Jose Antonio Garcia
Jose Antonio Garcia

Marketing standards: adoption of new marketing standards for fruit and vegetable sector and the banana sector

Earlier this fall, the European Commission adopted a draft Commission Delegated Regulation supplementing Regulation (EU) No 1308/2013 as regards marketing standards for the fruit and vegetables sector, certain processed fruit and vegetable products and the bananas sector.

The draft Delegated Act includes numerous changes compared to currently applicable Commission Implementing Regulation (EU) No 543/2011, such as:

  • revise the rules applicable to the general and specific marketing standards.
  • imposes the origin labelling of IV gamma products;
  • includes provisions that additional terms which suggest better/superior quality may not be included. In particular, the label may not include any descriptor of quality except the information specified in the marking requirement;
  • includes a new provision regarding information particulars before the purchase is concluded, including the single country of origin of the product actually offered for sale;
  • includes a new provision regarding the size of characters that indicate the country of origin when the packer and/or the dispatcher is indicated or when the variety indicated evokes a location.
  • specific changes linked to specific marketing standards, including bananas.

Following the adoption of the draft, Freshfel Europe sent a letter to the European Commission. The banana sector welcomed new provisions included in the text regarding the reduction of food waste and food loss in the context of the Farm-to-Fork Strategy, notably by improving greater flexibility for the portioning of bananas.

This simplification of the text which no longer limits the number of fingers per hand is greatly welcome and will benefit all actors of the value chain, from producers to consumers. However, the industry remains concerned regarding the timeline foreseen for the application of new rules. In the letter, the banana sector stressed that the objectives set under the Farm-to-Fork strategy of the European Commission which do not pose any barriers to daily operations or controls of the EU should be implemented upon the entry force of the Delegated Act in order to reduce waste of banana.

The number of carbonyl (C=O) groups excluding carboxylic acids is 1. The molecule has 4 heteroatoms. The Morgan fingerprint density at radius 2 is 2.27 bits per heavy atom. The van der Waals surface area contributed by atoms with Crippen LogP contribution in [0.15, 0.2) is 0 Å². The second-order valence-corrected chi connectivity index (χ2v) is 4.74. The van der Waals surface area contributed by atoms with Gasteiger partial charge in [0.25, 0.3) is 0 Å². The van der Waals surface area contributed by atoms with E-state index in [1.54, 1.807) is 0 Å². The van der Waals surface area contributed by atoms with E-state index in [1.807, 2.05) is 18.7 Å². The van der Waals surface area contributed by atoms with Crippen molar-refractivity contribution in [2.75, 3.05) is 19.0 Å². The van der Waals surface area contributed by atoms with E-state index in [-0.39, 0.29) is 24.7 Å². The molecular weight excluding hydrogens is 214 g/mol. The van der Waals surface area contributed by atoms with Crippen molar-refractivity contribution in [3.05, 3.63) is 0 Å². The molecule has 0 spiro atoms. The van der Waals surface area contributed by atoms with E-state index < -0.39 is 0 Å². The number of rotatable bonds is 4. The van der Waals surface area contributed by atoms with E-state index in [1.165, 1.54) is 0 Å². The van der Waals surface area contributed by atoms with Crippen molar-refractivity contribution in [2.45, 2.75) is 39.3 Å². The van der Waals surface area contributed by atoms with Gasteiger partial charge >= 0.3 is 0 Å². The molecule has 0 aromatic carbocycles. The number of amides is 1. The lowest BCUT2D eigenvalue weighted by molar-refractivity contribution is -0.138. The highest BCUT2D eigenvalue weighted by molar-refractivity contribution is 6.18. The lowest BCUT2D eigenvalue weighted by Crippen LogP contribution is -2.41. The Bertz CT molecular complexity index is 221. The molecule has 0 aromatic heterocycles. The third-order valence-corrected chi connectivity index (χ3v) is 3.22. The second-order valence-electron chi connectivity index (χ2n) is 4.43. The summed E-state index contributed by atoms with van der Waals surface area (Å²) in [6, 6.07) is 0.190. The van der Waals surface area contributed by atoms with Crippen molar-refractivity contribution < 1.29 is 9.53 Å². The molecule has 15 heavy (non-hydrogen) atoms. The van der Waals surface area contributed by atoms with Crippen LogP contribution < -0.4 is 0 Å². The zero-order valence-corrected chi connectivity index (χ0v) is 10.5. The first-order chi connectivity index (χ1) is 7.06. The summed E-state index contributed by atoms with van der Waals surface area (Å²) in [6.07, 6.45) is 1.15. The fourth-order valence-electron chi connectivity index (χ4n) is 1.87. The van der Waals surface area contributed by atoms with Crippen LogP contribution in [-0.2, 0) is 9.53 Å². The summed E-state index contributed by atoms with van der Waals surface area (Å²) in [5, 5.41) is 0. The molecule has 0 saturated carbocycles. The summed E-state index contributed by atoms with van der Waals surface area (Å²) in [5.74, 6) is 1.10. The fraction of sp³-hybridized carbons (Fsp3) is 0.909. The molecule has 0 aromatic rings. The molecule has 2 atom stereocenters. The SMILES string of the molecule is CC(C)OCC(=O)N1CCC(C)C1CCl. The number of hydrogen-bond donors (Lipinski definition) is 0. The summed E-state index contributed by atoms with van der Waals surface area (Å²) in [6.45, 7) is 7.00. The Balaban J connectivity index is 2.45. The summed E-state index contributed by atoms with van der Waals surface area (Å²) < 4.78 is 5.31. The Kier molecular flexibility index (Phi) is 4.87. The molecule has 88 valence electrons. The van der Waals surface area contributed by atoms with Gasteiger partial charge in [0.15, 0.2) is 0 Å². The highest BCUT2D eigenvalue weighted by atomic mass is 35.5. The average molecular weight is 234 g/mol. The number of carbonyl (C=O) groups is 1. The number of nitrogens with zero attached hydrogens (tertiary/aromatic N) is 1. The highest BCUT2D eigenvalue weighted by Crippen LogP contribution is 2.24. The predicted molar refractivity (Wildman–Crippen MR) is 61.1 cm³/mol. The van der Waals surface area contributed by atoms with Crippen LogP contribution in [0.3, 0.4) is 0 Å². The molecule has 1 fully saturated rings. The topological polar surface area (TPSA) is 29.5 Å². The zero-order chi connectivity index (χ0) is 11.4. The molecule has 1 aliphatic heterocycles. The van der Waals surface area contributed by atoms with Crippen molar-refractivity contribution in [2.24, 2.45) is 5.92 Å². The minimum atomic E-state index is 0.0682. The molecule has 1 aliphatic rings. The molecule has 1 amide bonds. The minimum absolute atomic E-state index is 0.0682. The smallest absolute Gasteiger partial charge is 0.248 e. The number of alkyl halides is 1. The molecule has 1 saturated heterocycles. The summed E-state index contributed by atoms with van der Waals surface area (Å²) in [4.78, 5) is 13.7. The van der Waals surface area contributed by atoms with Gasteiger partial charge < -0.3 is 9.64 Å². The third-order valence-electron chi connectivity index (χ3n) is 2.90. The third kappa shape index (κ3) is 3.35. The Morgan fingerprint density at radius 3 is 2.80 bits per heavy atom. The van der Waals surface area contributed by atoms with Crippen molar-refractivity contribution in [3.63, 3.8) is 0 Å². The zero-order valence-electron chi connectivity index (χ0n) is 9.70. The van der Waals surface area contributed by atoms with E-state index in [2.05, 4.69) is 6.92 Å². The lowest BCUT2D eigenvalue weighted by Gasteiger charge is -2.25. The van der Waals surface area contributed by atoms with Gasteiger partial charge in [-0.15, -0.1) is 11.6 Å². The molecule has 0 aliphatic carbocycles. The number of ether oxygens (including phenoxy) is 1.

Jose Antonio Garcia
Jose Antonio Garcia
Jose Antonio Garcia

Freshfel Europe at the EGEA Conference on the science behind fruits and vegetables and One Health.

In late September Freshfel Europe participated in the ninth edition, and 20th anniversary, of the EGEA Conference. The three-day event is organised by Aprifel, the French Agency for research & information on fruit & vegetables. This year’s theme was “Diet, Fruit and Vegetables, and One Health: What Contributions?” and featured several high-level policy and scientific speakers from around the world and across disciplines. 

The conference included sessions on the nutritional and health values of fresh produce, environmental and social impacts and levers of fruits and vegetables and determinants of consumer behaviour and choices. Freshfel Europe’s General Delegate Philippe Binard participated in a panel discussion on how to make sure that fruits and vegetables are placed at the centre of the One Health discussion, emphasising that the contradictions between intention and action must be addressed. Although there is a lot of awareness and good intentions from both consumers and policymakers, there is still an issue of translating these into concrete actions and well-functioning policies.